During World War II, Mom Chung's was the place to be in San Francisco. Soldiers, movie stars, and politicians gathered at her home to socialize, to show their dedication to the Allied cause, and to express their affection for Dr. Margaret Chung (1889-1959). The first known American-born Chinese female physician, Chung established one of the first Western medical clinics in San Francisco's Chinatown in the 1920s. She also became a prominent celebrity and behind-the-scenes political broker during World War II. Chung gained national fame when she began "adopting" thousands of soldiers, sailors, and flyboys, including Ronald Reagan, Admiral Chester W. Nimitz, and Admiral William F. Halsey, Jr. A pioneer in both professional and political realms, Chung experimented in her personal life as well. She adopted masculine dress and had romantic relationships with other women, such as writer Elsa Gidlow and entertainer Sophie Tucker.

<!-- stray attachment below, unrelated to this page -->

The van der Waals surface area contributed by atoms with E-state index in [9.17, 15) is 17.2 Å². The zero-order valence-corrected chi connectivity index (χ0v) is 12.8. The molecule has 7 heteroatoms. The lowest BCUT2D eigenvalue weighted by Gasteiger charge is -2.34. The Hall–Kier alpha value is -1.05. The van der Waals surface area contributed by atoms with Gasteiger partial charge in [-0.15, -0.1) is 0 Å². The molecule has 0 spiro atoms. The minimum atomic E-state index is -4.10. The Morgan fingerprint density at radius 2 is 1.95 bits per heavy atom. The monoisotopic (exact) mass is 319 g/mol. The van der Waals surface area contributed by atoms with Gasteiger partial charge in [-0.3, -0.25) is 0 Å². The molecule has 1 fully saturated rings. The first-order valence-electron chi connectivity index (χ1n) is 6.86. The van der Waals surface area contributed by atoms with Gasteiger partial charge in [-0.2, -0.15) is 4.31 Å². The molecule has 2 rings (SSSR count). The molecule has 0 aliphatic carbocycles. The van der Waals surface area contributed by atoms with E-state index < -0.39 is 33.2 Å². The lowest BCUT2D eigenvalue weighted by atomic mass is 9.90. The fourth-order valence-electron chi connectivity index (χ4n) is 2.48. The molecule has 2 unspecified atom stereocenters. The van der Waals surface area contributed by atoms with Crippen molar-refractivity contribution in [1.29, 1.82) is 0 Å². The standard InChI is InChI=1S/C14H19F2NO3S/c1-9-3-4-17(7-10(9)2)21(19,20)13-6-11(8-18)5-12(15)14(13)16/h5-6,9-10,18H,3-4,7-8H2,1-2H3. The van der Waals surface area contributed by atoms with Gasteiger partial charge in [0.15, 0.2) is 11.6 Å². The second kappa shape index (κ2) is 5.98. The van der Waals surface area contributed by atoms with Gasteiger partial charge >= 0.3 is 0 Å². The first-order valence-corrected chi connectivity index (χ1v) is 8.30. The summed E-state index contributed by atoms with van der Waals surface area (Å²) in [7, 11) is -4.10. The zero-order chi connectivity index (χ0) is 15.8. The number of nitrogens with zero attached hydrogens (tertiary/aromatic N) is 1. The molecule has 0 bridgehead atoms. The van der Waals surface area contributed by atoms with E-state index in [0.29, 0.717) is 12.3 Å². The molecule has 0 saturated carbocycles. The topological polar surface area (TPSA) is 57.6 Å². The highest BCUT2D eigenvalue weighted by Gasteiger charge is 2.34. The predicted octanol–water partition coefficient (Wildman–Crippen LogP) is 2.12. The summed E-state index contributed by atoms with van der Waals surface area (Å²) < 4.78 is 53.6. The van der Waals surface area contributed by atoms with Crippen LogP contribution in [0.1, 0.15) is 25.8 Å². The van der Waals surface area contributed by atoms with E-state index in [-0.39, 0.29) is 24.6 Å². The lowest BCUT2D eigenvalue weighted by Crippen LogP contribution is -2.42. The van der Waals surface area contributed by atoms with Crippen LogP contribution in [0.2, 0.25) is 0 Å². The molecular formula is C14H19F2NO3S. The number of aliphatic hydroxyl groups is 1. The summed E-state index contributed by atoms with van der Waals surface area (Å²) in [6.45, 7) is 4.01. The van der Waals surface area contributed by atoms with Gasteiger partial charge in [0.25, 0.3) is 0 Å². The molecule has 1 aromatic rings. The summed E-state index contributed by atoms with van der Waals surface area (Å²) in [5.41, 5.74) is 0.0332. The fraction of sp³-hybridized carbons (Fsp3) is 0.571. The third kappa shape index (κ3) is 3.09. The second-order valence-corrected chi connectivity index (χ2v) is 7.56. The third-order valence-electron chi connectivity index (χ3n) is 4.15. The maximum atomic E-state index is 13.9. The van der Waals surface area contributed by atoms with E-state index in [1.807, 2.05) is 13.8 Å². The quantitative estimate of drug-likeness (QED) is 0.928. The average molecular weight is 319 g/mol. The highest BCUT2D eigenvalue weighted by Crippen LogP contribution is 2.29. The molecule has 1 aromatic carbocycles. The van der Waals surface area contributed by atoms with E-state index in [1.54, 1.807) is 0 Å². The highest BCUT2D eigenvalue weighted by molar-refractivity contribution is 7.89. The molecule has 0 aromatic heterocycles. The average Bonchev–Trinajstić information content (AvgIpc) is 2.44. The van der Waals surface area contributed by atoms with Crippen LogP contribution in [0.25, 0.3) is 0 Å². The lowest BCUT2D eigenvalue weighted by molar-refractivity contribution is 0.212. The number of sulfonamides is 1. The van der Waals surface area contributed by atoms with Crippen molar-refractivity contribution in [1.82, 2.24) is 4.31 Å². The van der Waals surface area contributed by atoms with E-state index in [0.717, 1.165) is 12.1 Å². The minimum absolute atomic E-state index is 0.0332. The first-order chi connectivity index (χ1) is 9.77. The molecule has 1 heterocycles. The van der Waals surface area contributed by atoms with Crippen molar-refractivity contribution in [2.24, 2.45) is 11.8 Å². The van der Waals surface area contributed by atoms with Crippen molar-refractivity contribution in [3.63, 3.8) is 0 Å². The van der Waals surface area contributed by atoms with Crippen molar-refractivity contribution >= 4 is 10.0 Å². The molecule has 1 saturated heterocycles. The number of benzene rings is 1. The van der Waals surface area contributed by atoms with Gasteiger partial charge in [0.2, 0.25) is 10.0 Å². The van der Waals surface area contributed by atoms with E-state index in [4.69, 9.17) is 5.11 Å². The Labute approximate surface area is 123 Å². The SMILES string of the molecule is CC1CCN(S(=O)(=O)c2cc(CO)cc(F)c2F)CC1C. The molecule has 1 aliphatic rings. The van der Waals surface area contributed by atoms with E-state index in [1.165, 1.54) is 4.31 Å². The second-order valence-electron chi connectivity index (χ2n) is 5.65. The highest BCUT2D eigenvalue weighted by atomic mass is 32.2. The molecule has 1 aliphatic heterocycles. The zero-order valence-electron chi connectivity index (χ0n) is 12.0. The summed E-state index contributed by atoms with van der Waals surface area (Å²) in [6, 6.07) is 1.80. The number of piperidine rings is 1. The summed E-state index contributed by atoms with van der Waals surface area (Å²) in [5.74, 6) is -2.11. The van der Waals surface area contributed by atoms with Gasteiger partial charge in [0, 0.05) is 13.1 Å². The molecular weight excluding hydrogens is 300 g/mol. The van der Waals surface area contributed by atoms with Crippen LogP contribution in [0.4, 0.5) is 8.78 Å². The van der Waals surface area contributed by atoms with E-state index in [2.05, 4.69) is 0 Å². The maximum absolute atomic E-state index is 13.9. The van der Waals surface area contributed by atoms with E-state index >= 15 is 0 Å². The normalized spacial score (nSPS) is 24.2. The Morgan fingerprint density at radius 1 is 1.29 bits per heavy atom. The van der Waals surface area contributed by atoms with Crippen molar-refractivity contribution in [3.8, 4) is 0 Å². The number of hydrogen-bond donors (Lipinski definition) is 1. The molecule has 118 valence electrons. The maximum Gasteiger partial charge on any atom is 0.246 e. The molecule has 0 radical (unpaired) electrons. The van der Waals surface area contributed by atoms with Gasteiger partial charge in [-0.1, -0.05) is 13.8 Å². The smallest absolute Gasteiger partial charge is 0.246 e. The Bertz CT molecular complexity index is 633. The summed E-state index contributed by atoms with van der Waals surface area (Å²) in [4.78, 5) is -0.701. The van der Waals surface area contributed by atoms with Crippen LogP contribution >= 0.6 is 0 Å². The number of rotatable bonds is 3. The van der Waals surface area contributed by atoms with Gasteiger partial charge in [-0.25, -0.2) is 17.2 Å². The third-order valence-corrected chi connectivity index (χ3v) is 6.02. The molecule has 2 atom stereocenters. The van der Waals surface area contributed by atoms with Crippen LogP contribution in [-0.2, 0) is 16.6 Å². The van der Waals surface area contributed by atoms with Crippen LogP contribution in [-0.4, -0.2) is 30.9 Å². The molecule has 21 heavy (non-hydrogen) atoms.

This is the first biography to explore Margaret Chung's remarkable and complex life. It brings alive the bohemian and queer social milieus of Hollywood and San Francisco as well as the wartime celebrity community Chung cultivated. Her life affords a rare glimpse into the possibilities of traversing racial, gender, and sexual boundaries of American society from the late Victorian era through the early Cold War period.
Doctor Mom Chung of the Fair-Haired Bastards The Life of a Wartime Celebrity
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